Attorney General Eliot Spitzer has sued Entercom, an owner of radio stations, in the latest ongoing effort to combat the pervasive influence of payola in the entertainment industry.
Payola is the practice by which record labels and some independent promoters offer money and other gifts in exchange for broadcast air time for particular songs or artists.
The purpose of the payments is to increase air time for chosen songs and artists and manipulate the popular music industry charts.
Last year, after an extensive investigation by his office, Spitzer announced landmark agreements under which two major record labels agreed to halt the practice, adopt sweeping reforms and pay fines.
Entercom is the first company to be sued as part of the probe.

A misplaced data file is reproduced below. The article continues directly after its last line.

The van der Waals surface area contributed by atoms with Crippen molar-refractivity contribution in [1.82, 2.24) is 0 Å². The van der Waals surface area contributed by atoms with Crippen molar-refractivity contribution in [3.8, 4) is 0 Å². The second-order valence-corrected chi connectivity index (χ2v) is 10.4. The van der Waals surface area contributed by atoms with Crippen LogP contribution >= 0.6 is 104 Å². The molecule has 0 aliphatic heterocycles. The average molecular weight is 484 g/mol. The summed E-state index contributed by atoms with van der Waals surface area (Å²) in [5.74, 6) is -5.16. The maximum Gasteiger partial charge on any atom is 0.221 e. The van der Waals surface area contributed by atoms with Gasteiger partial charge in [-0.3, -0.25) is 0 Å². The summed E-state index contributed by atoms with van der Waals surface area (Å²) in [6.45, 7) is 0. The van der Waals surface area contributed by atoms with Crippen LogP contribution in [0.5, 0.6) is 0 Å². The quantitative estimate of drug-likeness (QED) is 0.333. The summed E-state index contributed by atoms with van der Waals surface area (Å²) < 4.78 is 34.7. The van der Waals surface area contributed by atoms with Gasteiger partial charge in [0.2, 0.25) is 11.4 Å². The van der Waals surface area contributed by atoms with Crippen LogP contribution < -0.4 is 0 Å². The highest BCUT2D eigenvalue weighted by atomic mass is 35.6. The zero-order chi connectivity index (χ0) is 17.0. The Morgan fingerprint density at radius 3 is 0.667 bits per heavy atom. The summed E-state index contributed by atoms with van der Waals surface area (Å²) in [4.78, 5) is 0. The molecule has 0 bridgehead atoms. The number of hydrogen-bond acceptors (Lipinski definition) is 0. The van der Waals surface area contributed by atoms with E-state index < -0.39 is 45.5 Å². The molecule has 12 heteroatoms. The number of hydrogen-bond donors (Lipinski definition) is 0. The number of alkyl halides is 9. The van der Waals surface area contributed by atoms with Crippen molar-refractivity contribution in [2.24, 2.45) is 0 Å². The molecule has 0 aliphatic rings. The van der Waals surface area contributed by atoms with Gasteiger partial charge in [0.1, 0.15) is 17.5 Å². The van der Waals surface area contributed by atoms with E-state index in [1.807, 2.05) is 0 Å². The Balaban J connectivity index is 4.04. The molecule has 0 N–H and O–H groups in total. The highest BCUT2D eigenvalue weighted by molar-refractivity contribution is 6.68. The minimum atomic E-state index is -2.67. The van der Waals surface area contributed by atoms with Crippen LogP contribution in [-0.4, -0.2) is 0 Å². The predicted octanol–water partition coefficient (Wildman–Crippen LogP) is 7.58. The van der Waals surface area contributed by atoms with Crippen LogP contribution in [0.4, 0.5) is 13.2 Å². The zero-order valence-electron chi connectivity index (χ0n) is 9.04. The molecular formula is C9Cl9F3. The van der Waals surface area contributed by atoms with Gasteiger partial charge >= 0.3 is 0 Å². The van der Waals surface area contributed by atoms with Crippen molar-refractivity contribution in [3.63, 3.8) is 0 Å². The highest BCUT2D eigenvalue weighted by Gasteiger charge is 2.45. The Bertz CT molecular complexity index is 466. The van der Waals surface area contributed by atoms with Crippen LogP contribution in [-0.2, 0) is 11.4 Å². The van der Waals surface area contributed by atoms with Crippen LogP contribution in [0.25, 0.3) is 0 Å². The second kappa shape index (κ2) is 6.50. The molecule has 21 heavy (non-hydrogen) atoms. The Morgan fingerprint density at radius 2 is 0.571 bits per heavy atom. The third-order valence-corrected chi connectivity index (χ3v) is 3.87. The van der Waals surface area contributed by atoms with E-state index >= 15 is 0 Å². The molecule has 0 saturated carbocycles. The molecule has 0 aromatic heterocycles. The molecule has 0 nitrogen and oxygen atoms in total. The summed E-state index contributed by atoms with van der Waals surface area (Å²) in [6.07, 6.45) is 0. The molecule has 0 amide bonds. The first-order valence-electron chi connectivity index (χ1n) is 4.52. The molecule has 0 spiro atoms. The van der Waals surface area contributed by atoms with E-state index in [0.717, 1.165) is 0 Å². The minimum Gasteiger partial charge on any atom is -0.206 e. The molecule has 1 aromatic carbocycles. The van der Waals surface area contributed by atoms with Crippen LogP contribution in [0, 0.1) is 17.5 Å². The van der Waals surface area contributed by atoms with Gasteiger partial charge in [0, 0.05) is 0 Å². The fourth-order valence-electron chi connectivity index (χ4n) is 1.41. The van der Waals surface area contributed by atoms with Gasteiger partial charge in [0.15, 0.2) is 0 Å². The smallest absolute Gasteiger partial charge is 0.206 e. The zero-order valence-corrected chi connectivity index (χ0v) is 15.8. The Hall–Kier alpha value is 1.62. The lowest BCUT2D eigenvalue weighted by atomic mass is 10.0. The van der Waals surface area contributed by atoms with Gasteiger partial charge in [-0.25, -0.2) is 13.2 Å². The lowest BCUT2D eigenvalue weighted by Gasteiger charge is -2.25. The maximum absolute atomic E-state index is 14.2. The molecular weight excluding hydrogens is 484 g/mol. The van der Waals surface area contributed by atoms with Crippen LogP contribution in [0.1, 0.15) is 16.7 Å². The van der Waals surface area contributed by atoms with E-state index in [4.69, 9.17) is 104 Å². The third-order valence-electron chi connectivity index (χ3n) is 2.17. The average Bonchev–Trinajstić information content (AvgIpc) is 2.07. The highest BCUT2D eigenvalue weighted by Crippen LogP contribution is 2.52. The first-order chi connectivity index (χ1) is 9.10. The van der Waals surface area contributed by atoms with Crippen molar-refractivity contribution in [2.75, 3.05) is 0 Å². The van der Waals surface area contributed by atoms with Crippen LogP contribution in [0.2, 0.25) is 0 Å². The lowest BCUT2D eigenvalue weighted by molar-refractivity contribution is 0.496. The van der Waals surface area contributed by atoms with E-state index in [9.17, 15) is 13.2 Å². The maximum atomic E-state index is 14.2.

The lawsuit, which was filed at the State Supreme Court in Manhattan, alleges that Entercom:
- Traded air time for gifts and other payments;
- Traded air time for promotional items and personal trips;
- Solicited and accepted payments from record labels for air time;
- Instituted corporate programs, supported and directed by senior management, that sold air time to record labels in order to manipulate the music charts.
The complaint cites evidence that Entercom executives were working with independent promoters and record labels to increase air time and chart position for various artists, including Jessica Simpson, Avril Lavigne and Liz Phair.